Keep the cat outside: During the day when the sun is shining bright, chances are good that the temperature outside is going to be much more comfortable than inside.

Cats tend to enjoy it outdoors as well since there is more to look at and they have room to stretch out. So lay out your cat’s favorite blanket and let them relax under the trees.

Cool your cat, not your van: When you need to run into the store or can’t allow your cat out for whatever reason, then focus on cooling the cat, not the van.

Keep ice packs, cooling pads, and plenty of water around for your furry friend.

Pet Safety Temperature Monitor
  • Remote temperature, humidity and heat index monitoring
  • Designed for vehicles and motorhomes
  • Get text alerts when conditions are dangerous

Keep track of the temperature with a remote monitor

You should never leave your cat in car for hours at a time even if it doesn’t feel that hot out.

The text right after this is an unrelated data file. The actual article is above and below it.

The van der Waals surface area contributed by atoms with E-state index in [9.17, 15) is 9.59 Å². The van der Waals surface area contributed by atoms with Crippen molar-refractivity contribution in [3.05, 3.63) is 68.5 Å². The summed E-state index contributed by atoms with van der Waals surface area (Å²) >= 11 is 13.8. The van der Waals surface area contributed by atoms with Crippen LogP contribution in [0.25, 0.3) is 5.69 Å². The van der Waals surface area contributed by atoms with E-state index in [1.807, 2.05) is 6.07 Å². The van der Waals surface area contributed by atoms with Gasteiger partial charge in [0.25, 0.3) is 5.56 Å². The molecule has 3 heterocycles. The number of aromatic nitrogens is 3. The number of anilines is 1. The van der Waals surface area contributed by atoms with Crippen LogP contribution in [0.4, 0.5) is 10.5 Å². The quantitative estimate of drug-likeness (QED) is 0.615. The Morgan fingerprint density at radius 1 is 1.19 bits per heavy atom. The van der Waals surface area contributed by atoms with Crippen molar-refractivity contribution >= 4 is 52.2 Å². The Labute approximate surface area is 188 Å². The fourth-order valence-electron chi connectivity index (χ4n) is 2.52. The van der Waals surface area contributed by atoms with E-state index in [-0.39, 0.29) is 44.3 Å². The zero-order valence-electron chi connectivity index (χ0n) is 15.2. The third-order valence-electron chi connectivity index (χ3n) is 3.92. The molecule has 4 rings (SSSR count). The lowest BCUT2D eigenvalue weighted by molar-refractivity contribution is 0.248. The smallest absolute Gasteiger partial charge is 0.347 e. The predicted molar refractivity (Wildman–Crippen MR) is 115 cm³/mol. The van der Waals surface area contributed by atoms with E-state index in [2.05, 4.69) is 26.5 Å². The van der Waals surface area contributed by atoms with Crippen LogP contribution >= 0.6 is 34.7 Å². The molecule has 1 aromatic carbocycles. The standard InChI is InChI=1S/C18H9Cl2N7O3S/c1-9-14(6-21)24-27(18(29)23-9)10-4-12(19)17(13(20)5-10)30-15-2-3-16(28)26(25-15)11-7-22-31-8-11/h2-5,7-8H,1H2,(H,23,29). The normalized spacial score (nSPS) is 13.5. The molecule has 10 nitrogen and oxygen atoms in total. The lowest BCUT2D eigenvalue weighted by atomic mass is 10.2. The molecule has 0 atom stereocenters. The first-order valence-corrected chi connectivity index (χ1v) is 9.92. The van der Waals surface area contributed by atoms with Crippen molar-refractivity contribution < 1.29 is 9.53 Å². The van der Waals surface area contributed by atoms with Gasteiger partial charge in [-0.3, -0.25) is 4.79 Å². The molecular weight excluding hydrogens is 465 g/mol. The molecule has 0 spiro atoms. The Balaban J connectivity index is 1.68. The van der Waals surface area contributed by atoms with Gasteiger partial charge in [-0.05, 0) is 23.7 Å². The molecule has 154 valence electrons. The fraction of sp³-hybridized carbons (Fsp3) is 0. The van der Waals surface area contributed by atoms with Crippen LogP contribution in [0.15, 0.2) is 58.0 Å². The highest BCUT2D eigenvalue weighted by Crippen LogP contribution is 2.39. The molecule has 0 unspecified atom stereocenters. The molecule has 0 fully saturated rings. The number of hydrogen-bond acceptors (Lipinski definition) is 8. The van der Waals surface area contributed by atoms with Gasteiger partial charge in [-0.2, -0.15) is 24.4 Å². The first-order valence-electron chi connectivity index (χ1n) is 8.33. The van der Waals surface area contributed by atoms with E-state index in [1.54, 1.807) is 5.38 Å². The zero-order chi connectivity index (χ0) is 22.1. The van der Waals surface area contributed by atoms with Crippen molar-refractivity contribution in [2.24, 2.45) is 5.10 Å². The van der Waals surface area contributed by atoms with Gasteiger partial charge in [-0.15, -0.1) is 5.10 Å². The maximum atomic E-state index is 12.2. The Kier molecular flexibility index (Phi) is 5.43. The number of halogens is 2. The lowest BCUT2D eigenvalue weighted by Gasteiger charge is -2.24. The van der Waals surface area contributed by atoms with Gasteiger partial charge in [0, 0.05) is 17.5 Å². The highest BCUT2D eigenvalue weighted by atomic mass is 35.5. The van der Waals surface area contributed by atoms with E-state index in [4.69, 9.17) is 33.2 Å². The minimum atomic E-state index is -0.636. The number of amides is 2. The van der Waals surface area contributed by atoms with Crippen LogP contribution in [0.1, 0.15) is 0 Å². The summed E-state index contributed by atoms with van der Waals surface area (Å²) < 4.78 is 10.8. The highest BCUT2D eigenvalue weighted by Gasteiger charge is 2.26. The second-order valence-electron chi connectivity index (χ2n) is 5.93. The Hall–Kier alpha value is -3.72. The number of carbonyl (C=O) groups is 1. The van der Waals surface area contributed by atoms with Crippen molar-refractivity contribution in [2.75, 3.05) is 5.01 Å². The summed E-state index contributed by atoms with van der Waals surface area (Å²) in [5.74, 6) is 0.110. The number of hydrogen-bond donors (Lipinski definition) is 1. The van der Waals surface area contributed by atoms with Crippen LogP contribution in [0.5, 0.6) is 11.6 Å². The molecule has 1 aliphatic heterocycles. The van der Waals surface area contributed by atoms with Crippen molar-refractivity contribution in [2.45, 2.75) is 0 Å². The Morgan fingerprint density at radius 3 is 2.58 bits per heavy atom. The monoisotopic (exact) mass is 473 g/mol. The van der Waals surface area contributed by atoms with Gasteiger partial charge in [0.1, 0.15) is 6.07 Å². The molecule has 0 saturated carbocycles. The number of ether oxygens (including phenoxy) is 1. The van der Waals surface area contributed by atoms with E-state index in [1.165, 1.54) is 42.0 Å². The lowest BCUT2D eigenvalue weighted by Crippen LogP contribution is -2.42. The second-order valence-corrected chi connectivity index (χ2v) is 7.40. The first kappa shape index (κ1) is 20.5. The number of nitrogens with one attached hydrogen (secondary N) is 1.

Vehicles heat up deceivingly quickly.

And even if you’ve got comfort items for your cat, you never know who is going to walk by and just assume that your cat has been abandoned.

If you do any sort of long term travel with your pet, it’s worth investing in a remote temperature monitor.

Products like Waggle are designed to send text alerts to your phone when the temperature or humidity gets dangerously hot (or cold).

You can use them to check the inside temperature of your motorhome while you’re away from the vehicle like in a store or restaurant.

If anything, the peace of mind is worth the price, even if you’re the most careful planner.

Keeping your cat warm on cold days

Luckily, keeping a cat warm can be a lot easier than keeping it cool. Our favorite way to warm your cat is with some snuggles!

But if you don’t have time to lay next to your cat all day, there are a few other things you can do to keep him warm.

Insulate your van: Your camper van will retain more heat if it’s properly insulated. Polyiso and extruded polystyrene are great materials to insulate your van quickly.

If you have a bigger budget consider spray foam or wool insulation for the most effective solution.

Load up on blankets: An easier and more temporary method is simply providing lots of thick, comfortable blankets for your furry friend.

Install a heater: Camper van heaters are an excellent way to keep your small space warm. Remember: you should never leave a pet unattended in a camper with a heater running! We have unfortunately read some sad stories about pets knocking over heaters or getting burned.